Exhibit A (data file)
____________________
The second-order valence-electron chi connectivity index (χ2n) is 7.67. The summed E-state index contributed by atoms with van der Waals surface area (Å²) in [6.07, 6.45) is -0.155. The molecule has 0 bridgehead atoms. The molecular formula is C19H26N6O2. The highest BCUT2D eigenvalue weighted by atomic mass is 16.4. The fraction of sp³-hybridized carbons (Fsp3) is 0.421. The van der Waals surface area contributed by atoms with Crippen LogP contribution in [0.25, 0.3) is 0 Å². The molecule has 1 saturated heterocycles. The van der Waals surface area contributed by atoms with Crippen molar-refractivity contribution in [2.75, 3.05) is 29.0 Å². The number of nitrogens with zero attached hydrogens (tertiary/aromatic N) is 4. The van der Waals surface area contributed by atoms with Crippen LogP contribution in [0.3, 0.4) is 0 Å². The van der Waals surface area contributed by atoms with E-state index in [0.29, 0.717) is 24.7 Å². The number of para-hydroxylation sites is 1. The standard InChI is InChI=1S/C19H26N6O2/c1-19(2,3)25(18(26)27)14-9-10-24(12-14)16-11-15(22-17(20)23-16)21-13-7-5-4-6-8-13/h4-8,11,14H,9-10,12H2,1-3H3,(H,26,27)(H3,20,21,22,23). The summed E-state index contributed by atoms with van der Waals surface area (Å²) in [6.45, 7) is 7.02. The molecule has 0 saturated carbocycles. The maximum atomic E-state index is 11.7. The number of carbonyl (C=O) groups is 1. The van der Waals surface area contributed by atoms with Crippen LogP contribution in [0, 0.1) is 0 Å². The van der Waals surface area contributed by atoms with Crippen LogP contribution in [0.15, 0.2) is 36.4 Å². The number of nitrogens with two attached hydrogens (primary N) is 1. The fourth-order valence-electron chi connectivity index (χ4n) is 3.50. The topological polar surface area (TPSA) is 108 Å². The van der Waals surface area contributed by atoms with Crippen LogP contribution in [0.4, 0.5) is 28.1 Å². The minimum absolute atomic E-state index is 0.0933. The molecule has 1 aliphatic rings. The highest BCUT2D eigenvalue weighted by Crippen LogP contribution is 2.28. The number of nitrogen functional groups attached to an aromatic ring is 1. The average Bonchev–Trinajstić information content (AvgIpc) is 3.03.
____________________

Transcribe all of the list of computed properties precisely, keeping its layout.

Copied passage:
The second-order valence-electron chi connectivity index (χ2n) is 7.67. The summed E-state index contributed by atoms with van der Waals surface area (Å²) in [6.07, 6.45) is -0.155. The molecule has 0 bridgehead atoms. The molecular formula is C19H26N6O2. The highest BCUT2D eigenvalue weighted by atomic mass is 16.4. The fraction of sp³-hybridized carbons (Fsp3) is 0.421. The van der Waals surface area contributed by atoms with Crippen LogP contribution in [0.25, 0.3) is 0 Å². The molecule has 1 saturated heterocycles. The van der Waals surface area contributed by atoms with Crippen molar-refractivity contribution in [2.75, 3.05) is 29.0 Å². The number of nitrogens with zero attached hydrogens (tertiary/aromatic N) is 4. The van der Waals surface area contributed by atoms with Crippen LogP contribution in [0.3, 0.4) is 0 Å². The van der Waals surface area contributed by atoms with E-state index in [0.29, 0.717) is 24.7 Å². The number of para-hydroxylation sites is 1. The standard InChI is InChI=1S/C19H26N6O2/c1-19(2,3)25(18(26)27)14-9-10-24(12-14)16-11-15(22-17(20)23-16)21-13-7-5-4-6-8-13/h4-8,11,14H,9-10,12H2,1-3H3,(H,26,27)(H3,20,21,22,23). The summed E-state index contributed by atoms with van der Waals surface area (Å²) in [6.45, 7) is 7.02. The molecule has 0 saturated carbocycles. The maximum atomic E-state index is 11.7. The number of carbonyl (C=O) groups is 1. The van der Waals surface area contributed by atoms with Crippen LogP contribution in [0, 0.1) is 0 Å². The van der Waals surface area contributed by atoms with Crippen LogP contribution in [0.15, 0.2) is 36.4 Å². The number of nitrogens with two attached hydrogens (primary N) is 1. The fourth-order valence-electron chi connectivity index (χ4n) is 3.50. The topological polar surface area (TPSA) is 108 Å². The van der Waals surface area contributed by atoms with Crippen LogP contribution in [0.4, 0.5) is 28.1 Å². The minimum absolute atomic E-state index is 0.0933. The molecule has 1 aliphatic rings. The highest BCUT2D eigenvalue weighted by Crippen LogP contribution is 2.28. The number of nitrogen functional groups attached to an aromatic ring is 1. The average Bonchev–Trinajstić information content (AvgIpc) is 3.03.